abstract expressionism

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abstract expressionism,

movement of abstract painting that emerged in New York City during the mid-1940s and attained singular prominence in American art in the following decade; also called action painting and the New York school. It was the first important school in American painting to declare its independence from European styles and to influence the development of art abroad. Arshile GorkyGorky, Arshile
, c.1900–48, American painter, b. Armenia as Vosdanig Adoian. He escaped the Turkish slaughter of Armenians, emigrated to the United States in 1920, studied at Boston's New School of Design, and moved to New York City in 1925.
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 first gave impetus to the movement. His paintings, derived at first from the art of PicassoPicasso, Pablo
(Pablo Ruiz y Picasso) , 1881–1973, Spanish painter, sculptor, graphic artist, and ceramist, who worked in France. He is generally considered in his technical virtuosity, enormous versatility, and incredible originality and prolificity to have been the
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, MiróMiró, Joan
, 1893–1983, Spanish surrealist painter. After studying in Barcelona, Miró went to Paris in 1919. In the 1920s he came into contact with cubism and surrealism.
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, and surrealismsurrealism
, literary and art movement influenced by Freudianism and dedicated to the expression of imagination as revealed in dreams, free of the conscious control of reason and free of convention.
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, became more personally expressive.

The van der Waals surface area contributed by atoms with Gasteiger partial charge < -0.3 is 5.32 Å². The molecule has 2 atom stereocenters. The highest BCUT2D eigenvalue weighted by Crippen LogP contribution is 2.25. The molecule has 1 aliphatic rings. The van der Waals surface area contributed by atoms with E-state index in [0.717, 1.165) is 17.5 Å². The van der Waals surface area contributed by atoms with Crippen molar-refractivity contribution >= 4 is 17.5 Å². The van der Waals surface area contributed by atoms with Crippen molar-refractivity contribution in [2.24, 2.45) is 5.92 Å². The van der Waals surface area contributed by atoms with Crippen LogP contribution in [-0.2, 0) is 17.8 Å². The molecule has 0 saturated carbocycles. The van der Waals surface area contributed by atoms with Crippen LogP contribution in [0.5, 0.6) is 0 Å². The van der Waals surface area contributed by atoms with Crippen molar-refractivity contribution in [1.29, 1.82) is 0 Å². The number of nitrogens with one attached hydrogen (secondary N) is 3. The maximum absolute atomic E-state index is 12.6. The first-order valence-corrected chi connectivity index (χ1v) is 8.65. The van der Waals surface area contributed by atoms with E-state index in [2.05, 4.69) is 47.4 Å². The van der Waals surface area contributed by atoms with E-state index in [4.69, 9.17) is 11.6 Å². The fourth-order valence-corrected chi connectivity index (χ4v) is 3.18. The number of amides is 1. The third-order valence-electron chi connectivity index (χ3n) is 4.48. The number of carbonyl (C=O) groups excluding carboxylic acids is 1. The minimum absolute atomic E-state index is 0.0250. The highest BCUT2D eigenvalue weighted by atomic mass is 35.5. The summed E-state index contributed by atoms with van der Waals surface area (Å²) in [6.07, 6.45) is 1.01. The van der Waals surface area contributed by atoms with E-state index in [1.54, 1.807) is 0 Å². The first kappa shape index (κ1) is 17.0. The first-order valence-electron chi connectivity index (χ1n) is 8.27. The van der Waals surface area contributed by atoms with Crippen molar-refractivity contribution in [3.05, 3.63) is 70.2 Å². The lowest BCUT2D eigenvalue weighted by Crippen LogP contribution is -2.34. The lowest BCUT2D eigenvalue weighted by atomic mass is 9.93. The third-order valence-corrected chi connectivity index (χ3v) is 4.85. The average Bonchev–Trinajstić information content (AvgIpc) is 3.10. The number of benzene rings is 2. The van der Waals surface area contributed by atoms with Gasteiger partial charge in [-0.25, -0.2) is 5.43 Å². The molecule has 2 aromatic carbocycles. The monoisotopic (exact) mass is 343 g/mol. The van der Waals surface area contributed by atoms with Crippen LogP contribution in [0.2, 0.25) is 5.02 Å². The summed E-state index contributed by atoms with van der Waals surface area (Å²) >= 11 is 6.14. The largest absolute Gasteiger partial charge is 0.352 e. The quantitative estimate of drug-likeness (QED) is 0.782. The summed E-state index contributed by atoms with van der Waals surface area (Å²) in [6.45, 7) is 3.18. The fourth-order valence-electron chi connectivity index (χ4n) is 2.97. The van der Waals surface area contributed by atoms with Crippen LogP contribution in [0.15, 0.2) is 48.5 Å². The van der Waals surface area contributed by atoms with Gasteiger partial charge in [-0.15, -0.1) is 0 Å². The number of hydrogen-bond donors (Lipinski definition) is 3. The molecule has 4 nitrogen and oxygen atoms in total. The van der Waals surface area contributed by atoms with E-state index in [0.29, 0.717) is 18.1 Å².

Jackson PollockPollock, Jackson,
1912–56, American painter, b. Cody, Wyo. He studied (1929–31) in New York City, mainly under Thomas Hart Benton, but he was more strongly influenced by A. P. Ryder and the Mexican muralists, especially Siqueiros.
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's turbulent yet elegant abstract paintings, which were created by spattering paint on huge canvases placed on the floor, brought abstract expressionism before a hostile public. Willem de Kooningde Kooning, Willem
, 1904–97, American painter, b. Netherlands; studied Rotterdam Academy of Fine Arts and Techniques. De Kooning immigrated to the United States, arriving as a stowaway in 1926 and settling in New York City, where he worked on the Federal Arts Project
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's first one-man show in 1948 established him as a highly influential artist. His intensely complicated abstract paintings of the 1940s were followed by images of Woman, grotesque versions of buxom womanhood, which were virtually unparalleled in the sustained savagery of their execution. Painters such as Philip GustonGuston, Philip,
1913–80, American painter, b. Montreal. Guston emigrated to the United States in 1916. His earliest role models as an artist were such Mexican muralists as José Orozco and David Siqueiros; he later made nonobjective murals with Jackson Pollock and
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 and Franz KlineKline, Franz,
1910–62, American painter, b. Wilkes-Barre, Pa. He studied (1937–38) in England, then settled in New York City. His first works were representational, often portraying the industrial landscapes of Pennsylvania's coal and steel towns.